'Halo Infinite' doesn't look like a console seller - but feels like an exciting 'Halo' game
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Washington - "Halo Infinite" looks good or underwhelming depending on what you want from "Halo," a franchise so big it's almost "Star Wars" in terms of reach and passionate fan discourse.
Discussion over the graphics is par for the course for video games, particularly during a generational pivot like this year's, with "Halo Infinite" set to launch with the upcoming Xbox Series X this winter. Thursday's first real look at the game didn't give us too much else to go on anyway, but its graphics and tone displayed a strong lean in to the "spiritual reboot" angle. The color palette is bright and sunny. The Warthog looks like a Tonka truck. Shadows are muted and the alien armor looks like plastic. Like the box art teased earlier this week, it looks a lot like the first "Halo" game.
Immediately there's been a flood of memes making fun of the look and how it looks akin to Mega Bloks toys. That's understandable. It's a new generation for consoles, and this wasn't a technological showcase in the same way other games have been in the past. For example, PlayStation 3 launched with an unforgettable trailer of "Killzone 2" that still looks phenomenal by today's standards. Expectations are doubly high for "Halo Infinite." It's a "Halo" game. It's the game that pioneered first-person shooters for controllers and consoles, and its next two sequels were graphical showcases for the late-Gen original Xbox as well as the Xbox 360. Given that pedigree, "Halo Infinite" may have failed to impress in the same way as it has in the past.
There's a few things to remember about the original "Halo" games:
The series is rarely on the forefront of gaming graphics. Even "Halo 3," often considered to be the finest in the series, failed to impress on graphics with its "console beta" multiplayer back in 2007. "Halo" was rarely about looks and always about how good it feels to play.
The artificial intelligence in the 2001 game was advanced even compared to modern shooters. The enemy AI in the last two "Halo" games was famously and controversially tweaked down to adjust for higher graphical fidelity. Bungie's own modern-day "Destiny" series, while being semi-open in design, has dumber AI enemies than the first "Halo" game.
The games were really funny and goofy. The Grunts and their panicked reactions to player prowess always doubled as comedic relief. The first game's secret ending gave us a new cutscene of a tough sergeant and an Elite hugging it out.
"Halo" became the standard-bearer of video game design based on distinctive art and audio design. No two weapons or enemies looked or sounded the same, which empowers players to make snap decisions.
The game's trilogy story was always a very fun and melodramatic PG-13 Saturday morning cartoon, with little ambiguity as to who the good guys and bad guys are. Master Chief was never a compelling character, he's just the one-man army who's always ready with a one liner.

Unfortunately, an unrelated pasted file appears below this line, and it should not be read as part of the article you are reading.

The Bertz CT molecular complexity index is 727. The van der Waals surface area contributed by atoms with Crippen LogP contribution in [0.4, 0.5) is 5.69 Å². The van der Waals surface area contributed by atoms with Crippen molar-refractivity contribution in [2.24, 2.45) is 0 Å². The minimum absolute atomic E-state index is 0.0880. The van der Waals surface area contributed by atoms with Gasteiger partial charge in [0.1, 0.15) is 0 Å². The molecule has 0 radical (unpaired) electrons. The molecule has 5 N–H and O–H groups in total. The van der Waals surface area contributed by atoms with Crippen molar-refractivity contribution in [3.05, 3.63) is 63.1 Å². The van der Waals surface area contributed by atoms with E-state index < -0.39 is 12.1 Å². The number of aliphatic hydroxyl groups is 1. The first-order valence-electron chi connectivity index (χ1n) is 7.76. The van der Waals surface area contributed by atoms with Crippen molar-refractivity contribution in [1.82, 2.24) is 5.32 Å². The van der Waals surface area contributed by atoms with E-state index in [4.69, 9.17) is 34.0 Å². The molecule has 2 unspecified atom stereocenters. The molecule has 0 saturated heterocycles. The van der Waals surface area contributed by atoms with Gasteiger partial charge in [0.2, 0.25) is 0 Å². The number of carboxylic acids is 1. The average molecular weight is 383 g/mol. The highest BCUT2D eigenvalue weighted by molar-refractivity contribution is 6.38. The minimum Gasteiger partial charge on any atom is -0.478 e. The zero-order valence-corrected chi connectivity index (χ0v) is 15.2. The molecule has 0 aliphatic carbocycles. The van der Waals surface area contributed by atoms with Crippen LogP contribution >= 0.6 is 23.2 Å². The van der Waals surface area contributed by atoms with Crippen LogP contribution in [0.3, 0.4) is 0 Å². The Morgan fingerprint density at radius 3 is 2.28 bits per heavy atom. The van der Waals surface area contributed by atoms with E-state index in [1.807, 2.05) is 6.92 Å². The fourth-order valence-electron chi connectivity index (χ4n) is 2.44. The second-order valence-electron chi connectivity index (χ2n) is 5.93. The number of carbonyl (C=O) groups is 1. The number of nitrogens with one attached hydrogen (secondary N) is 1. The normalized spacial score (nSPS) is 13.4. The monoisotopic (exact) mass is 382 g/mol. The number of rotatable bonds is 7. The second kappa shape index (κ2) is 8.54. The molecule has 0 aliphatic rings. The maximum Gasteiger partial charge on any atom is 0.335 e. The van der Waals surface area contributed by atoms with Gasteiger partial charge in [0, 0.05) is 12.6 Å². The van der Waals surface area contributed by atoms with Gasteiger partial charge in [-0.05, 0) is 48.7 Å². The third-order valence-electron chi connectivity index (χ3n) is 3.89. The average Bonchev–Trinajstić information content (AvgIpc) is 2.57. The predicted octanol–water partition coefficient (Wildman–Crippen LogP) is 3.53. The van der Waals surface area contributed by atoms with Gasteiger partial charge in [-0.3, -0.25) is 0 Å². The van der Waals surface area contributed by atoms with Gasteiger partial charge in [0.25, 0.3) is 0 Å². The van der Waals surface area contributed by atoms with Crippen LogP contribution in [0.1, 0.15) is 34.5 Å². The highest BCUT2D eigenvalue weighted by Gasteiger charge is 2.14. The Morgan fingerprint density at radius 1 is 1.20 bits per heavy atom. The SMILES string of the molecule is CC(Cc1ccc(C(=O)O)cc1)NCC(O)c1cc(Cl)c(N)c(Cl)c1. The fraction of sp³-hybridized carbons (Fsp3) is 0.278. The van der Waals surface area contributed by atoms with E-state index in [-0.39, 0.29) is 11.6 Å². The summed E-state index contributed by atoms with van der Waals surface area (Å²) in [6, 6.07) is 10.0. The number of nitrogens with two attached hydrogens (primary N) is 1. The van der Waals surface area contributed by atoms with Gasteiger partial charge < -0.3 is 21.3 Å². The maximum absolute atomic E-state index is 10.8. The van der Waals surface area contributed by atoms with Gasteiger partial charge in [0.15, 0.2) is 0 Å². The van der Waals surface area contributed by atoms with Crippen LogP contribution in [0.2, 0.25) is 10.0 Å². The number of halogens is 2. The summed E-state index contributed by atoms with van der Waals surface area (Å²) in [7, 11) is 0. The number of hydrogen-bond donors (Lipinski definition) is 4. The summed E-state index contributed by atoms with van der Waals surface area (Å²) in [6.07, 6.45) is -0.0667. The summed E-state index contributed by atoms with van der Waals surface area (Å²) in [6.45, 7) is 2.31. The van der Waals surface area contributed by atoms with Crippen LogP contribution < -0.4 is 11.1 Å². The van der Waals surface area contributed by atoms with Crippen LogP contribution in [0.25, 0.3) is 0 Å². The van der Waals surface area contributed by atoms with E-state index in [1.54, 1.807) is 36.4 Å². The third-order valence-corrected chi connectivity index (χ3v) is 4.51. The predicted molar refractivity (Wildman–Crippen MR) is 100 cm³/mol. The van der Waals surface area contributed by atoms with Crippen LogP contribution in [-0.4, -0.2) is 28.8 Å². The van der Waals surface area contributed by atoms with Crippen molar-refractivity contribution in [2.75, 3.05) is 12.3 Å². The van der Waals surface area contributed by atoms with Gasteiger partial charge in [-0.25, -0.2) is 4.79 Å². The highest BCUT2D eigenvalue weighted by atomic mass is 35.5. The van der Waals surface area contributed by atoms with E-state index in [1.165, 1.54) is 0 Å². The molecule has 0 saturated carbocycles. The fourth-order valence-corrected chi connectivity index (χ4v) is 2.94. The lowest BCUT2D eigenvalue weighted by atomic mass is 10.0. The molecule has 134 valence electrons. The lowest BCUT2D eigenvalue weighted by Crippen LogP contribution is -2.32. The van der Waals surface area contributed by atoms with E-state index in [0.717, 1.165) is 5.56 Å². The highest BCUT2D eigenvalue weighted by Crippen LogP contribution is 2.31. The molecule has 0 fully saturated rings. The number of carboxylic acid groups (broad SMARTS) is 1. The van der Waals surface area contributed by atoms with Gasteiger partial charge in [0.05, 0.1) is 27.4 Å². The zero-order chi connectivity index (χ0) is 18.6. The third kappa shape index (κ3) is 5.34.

"Halo: Reach," the last made by series creator Bungie, started the shift toward more grit and realism in the graphics and storytelling, and 343 Industries leaned into that in the fourth and fifth sequels in the series. Microsoft also began to see the business potential in the "Halo" brand, and expanded the lore with novels, comic books and a handful of spinoff games.
Despite that effort, it's fair to say the series never quite reached the heights of success achieved by "Halo 3," which in turn was also a return to the first game's aesthetic. It's no surprise that 343 Industries is now mining past success for inspiration. Those were the games that started the whole craze in the first place. "The Legend of Zelda: Breath of the Wild" adopted the tactic of returning to the roots of the very first "Zelda" game and rode it to wild success.
"This speaks to the spiritual reboot concept where we wanted to take learnings from 'Halo 4' and '5,′ and look across the entire history," said "Halo Infinite" creative director Chris Lee in an interview with reporters Thursday evening. "We wanted to embrace the most iconic elements and bring those forward. . . . The visual language harks back to those iconic looks we've had in 'Halo.' Master Chief's design really is a great example from the past."
Lee said the tone of the art style is meant to evoke "a world that's filled with hope and wonder and mystery." Namely, something that's brighter than the more complex but muted color palettes of the last three games.
That's not to say the demonstration ran in pristine form. Background elements still popped into visibility, a visual relic of open-world games that many hoped to leave in the past. Shading can also appear flat, and some elements indoors didn't even have shadows. And sure, the graphics especially fail to impress when compared against the PlayStation 4′s "The Last of Us Part II." Or even against the texture work of older "Halo" titles.